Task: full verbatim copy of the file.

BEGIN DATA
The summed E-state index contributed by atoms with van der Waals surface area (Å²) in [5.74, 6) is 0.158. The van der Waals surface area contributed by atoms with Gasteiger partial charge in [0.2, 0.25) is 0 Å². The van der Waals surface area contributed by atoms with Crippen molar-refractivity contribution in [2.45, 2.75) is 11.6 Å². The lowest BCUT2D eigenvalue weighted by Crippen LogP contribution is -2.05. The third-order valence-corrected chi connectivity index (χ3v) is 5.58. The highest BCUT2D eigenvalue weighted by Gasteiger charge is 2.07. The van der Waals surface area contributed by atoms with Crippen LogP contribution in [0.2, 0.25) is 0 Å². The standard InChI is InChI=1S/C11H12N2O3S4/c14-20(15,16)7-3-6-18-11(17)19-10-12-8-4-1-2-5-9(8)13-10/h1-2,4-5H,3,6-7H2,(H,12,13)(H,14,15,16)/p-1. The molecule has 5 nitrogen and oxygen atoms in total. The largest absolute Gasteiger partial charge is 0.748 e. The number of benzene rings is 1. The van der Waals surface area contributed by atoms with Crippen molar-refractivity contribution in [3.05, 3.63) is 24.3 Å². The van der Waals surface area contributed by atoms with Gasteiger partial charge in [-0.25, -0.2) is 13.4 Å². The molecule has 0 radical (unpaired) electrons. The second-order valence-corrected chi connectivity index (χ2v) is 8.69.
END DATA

The summed E-state index contributed by atoms with van der Waals surface area (Å²) in [5.74, 6) is 0.158. The van der Waals surface area contributed by atoms with Gasteiger partial charge in [0.2, 0.25) is 0 Å². The van der Waals surface area contributed by atoms with Crippen molar-refractivity contribution in [2.45, 2.75) is 11.6 Å². The lowest BCUT2D eigenvalue weighted by Crippen LogP contribution is -2.05. The third-order valence-corrected chi connectivity index (χ3v) is 5.58. The highest BCUT2D eigenvalue weighted by Gasteiger charge is 2.07. The van der Waals surface area contributed by atoms with Crippen LogP contribution in [0.2, 0.25) is 0 Å². The standard InChI is InChI=1S/C11H12N2O3S4/c14-20(15,16)7-3-6-18-11(17)19-10-12-8-4-1-2-5-9(8)13-10/h1-2,4-5H,3,6-7H2,(H,12,13)(H,14,15,16)/p-1. The molecule has 5 nitrogen and oxygen atoms in total. The largest absolute Gasteiger partial charge is 0.748 e. The number of benzene rings is 1. The van der Waals surface area contributed by atoms with Crippen molar-refractivity contribution in [3.05, 3.63) is 24.3 Å². The van der Waals surface area contributed by atoms with Gasteiger partial charge in [-0.25, -0.2) is 13.4 Å². The molecule has 0 radical (unpaired) electrons. The second-order valence-corrected chi connectivity index (χ2v) is 8.69.